A recent Centivo survey of employees with employer-sponsored health insurance asked respondents if they had incurred significant medical expenses in the past two years. The disturbing answer: more than one quarter (27%) who did say those expenses had a major impact on their mental health, while 16% indicated they had a major impact on their family’s well-being. These results come from a preliminary analysis of the Centivo Healthcare and Financial Sacrifices Survey, 2021. Centivo conducted the survey in August 2021 among 805 US adults ages 18-64 with employer-sponsored private health insurance.
These findings come at a time of intense interest and scrutiny from US employers surrounding mental health issues among workers. According to a 2021 Mercer survey, employers with 500 or more employees say that that addressing employees’ mental and emotional health will be a top priority over the next 3-5 years1. The Kaiser Family Foundation also found that four in 10 (39%) employers report making changes to their mental health and substance abuse benefits since the beginning of the pandemic2.
“US employers are rightly concerned about the mental health of their workforce during this time of immense societal changes and disruptions caused by the pandemic,” said Dr. Wayne Jenkins, Chief Medical Officer, Centivo. “We urge employers, however, to not just tack on yet another solution to their already overloaded benefit plans, but to first examine some root cause affordability issues inside their core health plans and what impact these issues have on rising mental health problems among workers.”
The need for employers to reassess overall health plan affordability is further underscored by the Centivo survey finding that the less respondents had saved, the more likely they are to report that major medical expenses have impacted their mental health. In fact, only when respondents reported more than $10,000 in savings do they also report low levels of mental health and family well-being issues (chart supporting this statistic can be found here).
Healthcare affordability also correlates to sacrifices in care, including mental healthcare; a full 20% of respondents who experienced major medical expenses said they skipped or delayed needed mental healthcare/counseling due to cost concerns.
“We believe that foundational changes to the design of an employer’s health plan could have a significant and positive impact in lowering mental health issues,” said Dr. Jenkins. “Such steps as eliminating deductibles, providing simple and predictable copays and making primary care visits free are all realistic improvements that can truly help today’s average American workers who are so vulnerable amid our ongoing healthcare affordability crisis.”
To receive a complimentary Executive Summary of the Centivo Healthcare and Financial Sacrifices Survey, 2021 (available late December 2021), please click here.
About the Centivo Healthcare and Financial Sacrifices Survey, 2021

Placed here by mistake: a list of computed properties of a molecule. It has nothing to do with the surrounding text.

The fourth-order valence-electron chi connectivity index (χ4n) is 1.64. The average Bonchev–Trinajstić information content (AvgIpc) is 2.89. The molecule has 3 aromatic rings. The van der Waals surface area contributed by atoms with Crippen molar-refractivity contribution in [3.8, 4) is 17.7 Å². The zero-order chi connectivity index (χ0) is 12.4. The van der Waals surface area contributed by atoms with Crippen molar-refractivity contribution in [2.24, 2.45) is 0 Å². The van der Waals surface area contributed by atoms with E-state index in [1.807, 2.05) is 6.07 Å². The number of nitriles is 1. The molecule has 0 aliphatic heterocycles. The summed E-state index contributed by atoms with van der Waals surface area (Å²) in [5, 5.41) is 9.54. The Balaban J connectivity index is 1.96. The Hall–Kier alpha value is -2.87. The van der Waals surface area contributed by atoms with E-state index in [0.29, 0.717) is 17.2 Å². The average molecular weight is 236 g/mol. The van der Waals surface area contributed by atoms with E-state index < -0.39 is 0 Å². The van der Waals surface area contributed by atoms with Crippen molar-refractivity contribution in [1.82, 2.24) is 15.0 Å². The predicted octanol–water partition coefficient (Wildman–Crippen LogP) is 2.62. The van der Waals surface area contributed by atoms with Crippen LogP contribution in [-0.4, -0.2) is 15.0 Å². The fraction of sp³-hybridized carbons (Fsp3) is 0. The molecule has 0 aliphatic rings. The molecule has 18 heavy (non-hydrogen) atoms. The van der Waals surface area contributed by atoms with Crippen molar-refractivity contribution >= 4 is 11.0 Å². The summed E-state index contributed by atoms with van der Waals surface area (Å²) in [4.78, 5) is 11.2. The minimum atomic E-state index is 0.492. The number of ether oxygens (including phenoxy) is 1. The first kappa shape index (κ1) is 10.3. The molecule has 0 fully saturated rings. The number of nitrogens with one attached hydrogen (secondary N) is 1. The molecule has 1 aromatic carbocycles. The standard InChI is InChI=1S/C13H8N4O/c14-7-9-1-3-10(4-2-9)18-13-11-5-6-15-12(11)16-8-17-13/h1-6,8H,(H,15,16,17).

Centivo engaged SSRS, a full-service survey and market research firm known for innovative methodologies and optimized research designs, to gain an understanding of the financial sacrifices people must make due to unexpected medical expenses. SSRS conducted the survey in August 11-24, 2021. Responses come from 805 US adults ages 18-64 who have maintained private employer-sponsored health insurance coverage for at least the past two years. Respondents were selected from the SSRS Opinion Panel, SSRS’s Probability-based panel sample, and completed via the web using a self-administered online survey. The margin of error is +/-4.5% for all 805 respondents and +/-8.2% for the questions related to mental health impacts (254 respondents), the margin of error for smaller subsets of respondents will be higher.
1 Mercer National Survey of Employer-Sponsored Health Plans, 2021. October 6, 2021. Employers expect a 4.7% increase in health benefit costs for 2022 as they focus on improving employee benefits rather than cost-cutting | Mercer
2 Kaiser Family Foundation 2021 Health Benefits Survey. November 10, 2021. Average Family Premiums Rose 4% This Year to Top $22,000; Employers Boost Mental Health and Telemedicine amid COVID-19 Pandemic, Benchmark KFF Survey Finds | KFF
Centivo is a new type of health plan anchored around leading providers of value-based care. Centivo saves self-funded employers 15 percent or more compared to traditional insurance carriers and is easy to use for employers and employees. Our mission is to bring affordable, high-quality healthcare to the millions of working Americans who struggle to pay their healthcare bills. With Centivo, employers can offer their employees affordable and predictable costs, a high-tech member experience, exceptional service, and a range of benefit options including both proprietary primary care-centered ACO models as well as traditional networks. For more information, visit centivo.com or follow us @Centivo on LinkedIn or @CentivoHealth on Twitter.